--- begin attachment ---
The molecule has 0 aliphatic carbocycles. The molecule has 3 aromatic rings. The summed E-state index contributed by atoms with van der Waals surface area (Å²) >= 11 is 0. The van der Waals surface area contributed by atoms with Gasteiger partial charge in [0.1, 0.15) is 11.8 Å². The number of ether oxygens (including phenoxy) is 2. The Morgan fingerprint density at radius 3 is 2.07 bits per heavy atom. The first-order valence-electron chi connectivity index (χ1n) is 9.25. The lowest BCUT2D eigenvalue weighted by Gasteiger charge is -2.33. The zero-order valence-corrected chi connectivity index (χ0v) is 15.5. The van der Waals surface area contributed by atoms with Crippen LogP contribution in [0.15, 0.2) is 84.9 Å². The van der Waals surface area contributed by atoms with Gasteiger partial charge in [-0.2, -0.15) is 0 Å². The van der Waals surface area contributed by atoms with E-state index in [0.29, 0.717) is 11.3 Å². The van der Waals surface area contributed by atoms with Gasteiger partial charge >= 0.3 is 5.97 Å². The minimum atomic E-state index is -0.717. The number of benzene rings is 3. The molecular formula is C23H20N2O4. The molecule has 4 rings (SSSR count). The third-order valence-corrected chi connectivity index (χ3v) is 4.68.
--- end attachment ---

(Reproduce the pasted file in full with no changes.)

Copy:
The molecule has 0 aliphatic carbocycles. The molecule has 3 aromatic rings. The summed E-state index contributed by atoms with van der Waals surface area (Å²) >= 11 is 0. The van der Waals surface area contributed by atoms with Gasteiger partial charge in [0.1, 0.15) is 11.8 Å². The number of ether oxygens (including phenoxy) is 2. The Morgan fingerprint density at radius 3 is 2.07 bits per heavy atom. The first-order valence-electron chi connectivity index (χ1n) is 9.25. The lowest BCUT2D eigenvalue weighted by Gasteiger charge is -2.33. The zero-order valence-corrected chi connectivity index (χ0v) is 15.5. The van der Waals surface area contributed by atoms with Crippen LogP contribution in [0.15, 0.2) is 84.9 Å². The van der Waals surface area contributed by atoms with Gasteiger partial charge in [-0.2, -0.15) is 0 Å². The van der Waals surface area contributed by atoms with E-state index in [0.29, 0.717) is 11.3 Å². The van der Waals surface area contributed by atoms with Gasteiger partial charge >= 0.3 is 5.97 Å². The minimum atomic E-state index is -0.717. The number of benzene rings is 3. The molecular formula is C23H20N2O4. The molecule has 4 rings (SSSR count). The third-order valence-corrected chi connectivity index (χ3v) is 4.68.